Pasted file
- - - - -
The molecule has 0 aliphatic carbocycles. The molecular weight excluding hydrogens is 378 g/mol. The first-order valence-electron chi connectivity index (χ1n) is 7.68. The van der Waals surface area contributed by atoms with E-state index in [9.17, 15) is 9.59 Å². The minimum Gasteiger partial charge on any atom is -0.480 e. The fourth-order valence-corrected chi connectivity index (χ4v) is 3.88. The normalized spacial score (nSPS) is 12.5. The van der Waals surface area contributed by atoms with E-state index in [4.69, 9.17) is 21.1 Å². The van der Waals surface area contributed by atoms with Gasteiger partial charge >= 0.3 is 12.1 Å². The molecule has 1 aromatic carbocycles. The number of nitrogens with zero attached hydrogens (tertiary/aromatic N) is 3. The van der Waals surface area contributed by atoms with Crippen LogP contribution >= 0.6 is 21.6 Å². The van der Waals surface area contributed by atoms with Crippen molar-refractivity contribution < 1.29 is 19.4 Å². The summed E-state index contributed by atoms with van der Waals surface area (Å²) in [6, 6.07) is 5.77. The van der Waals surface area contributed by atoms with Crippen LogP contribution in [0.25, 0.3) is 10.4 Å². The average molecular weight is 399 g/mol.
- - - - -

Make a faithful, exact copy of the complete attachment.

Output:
The molecule has 0 aliphatic carbocycles. The molecular weight excluding hydrogens is 378 g/mol. The first-order valence-electron chi connectivity index (χ1n) is 7.68. The van der Waals surface area contributed by atoms with E-state index in [9.17, 15) is 9.59 Å². The minimum Gasteiger partial charge on any atom is -0.480 e. The fourth-order valence-corrected chi connectivity index (χ4v) is 3.88. The normalized spacial score (nSPS) is 12.5. The van der Waals surface area contributed by atoms with E-state index in [4.69, 9.17) is 21.1 Å². The van der Waals surface area contributed by atoms with Gasteiger partial charge >= 0.3 is 12.1 Å². The molecule has 1 aromatic carbocycles. The number of nitrogens with zero attached hydrogens (tertiary/aromatic N) is 3. The van der Waals surface area contributed by atoms with Crippen LogP contribution >= 0.6 is 21.6 Å². The van der Waals surface area contributed by atoms with Crippen molar-refractivity contribution < 1.29 is 19.4 Å². The summed E-state index contributed by atoms with van der Waals surface area (Å²) in [6, 6.07) is 5.77. The van der Waals surface area contributed by atoms with Crippen LogP contribution in [0.25, 0.3) is 10.4 Å². The average molecular weight is 399 g/mol.